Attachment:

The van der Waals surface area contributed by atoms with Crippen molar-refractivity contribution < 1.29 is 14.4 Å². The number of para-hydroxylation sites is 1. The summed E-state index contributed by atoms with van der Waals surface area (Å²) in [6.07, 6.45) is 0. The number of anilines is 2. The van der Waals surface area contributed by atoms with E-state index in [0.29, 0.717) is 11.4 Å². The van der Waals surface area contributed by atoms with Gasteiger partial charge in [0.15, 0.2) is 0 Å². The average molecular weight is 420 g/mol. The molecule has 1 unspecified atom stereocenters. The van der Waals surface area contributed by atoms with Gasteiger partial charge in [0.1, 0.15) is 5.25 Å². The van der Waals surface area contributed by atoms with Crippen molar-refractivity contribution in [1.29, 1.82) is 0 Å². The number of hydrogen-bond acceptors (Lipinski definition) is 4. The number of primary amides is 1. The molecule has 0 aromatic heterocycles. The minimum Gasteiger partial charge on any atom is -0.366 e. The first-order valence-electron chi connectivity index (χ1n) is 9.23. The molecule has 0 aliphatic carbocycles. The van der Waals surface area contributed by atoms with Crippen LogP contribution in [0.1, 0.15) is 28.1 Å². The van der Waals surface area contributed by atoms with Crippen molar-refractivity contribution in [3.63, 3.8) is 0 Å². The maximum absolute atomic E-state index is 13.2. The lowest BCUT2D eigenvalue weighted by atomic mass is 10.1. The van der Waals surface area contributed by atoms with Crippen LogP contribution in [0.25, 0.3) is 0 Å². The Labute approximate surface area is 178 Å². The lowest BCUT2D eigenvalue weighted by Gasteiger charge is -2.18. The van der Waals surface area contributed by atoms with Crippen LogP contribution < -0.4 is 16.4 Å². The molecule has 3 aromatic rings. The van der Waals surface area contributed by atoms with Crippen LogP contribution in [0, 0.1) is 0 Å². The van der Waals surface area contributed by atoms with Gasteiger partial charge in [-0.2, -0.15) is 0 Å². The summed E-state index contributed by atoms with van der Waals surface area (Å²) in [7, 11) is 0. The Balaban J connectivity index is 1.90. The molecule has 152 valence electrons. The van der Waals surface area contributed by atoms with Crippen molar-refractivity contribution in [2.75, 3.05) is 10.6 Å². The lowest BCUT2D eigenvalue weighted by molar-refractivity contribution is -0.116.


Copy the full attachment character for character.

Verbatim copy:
The van der Waals surface area contributed by atoms with Crippen molar-refractivity contribution < 1.29 is 14.4 Å². The number of para-hydroxylation sites is 1. The summed E-state index contributed by atoms with van der Waals surface area (Å²) in [6.07, 6.45) is 0. The number of anilines is 2. The van der Waals surface area contributed by atoms with E-state index in [0.29, 0.717) is 11.4 Å². The van der Waals surface area contributed by atoms with Gasteiger partial charge in [0.15, 0.2) is 0 Å². The average molecular weight is 420 g/mol. The molecule has 1 unspecified atom stereocenters. The van der Waals surface area contributed by atoms with Gasteiger partial charge in [0.1, 0.15) is 5.25 Å². The van der Waals surface area contributed by atoms with Crippen molar-refractivity contribution in [1.29, 1.82) is 0 Å². The number of hydrogen-bond acceptors (Lipinski definition) is 4. The number of primary amides is 1. The molecule has 0 aromatic heterocycles. The minimum Gasteiger partial charge on any atom is -0.366 e. The first-order valence-electron chi connectivity index (χ1n) is 9.23. The molecule has 0 aliphatic carbocycles. The van der Waals surface area contributed by atoms with Crippen LogP contribution in [0.1, 0.15) is 28.1 Å². The van der Waals surface area contributed by atoms with Crippen molar-refractivity contribution in [3.63, 3.8) is 0 Å². The maximum absolute atomic E-state index is 13.2. The lowest BCUT2D eigenvalue weighted by atomic mass is 10.1. The van der Waals surface area contributed by atoms with Crippen LogP contribution in [0.25, 0.3) is 0 Å². The Labute approximate surface area is 178 Å². The lowest BCUT2D eigenvalue weighted by Gasteiger charge is -2.18. The van der Waals surface area contributed by atoms with Crippen LogP contribution < -0.4 is 16.4 Å². The molecule has 3 aromatic rings. The van der Waals surface area contributed by atoms with Crippen LogP contribution in [0, 0.1) is 0 Å². The van der Waals surface area contributed by atoms with Gasteiger partial charge in [-0.2, -0.15) is 0 Å². The summed E-state index contributed by atoms with van der Waals surface area (Å²) in [7, 11) is 0. The Balaban J connectivity index is 1.90. The molecule has 152 valence electrons. The van der Waals surface area contributed by atoms with Crippen molar-refractivity contribution in [2.75, 3.05) is 10.6 Å². The lowest BCUT2D eigenvalue weighted by molar-refractivity contribution is -0.116.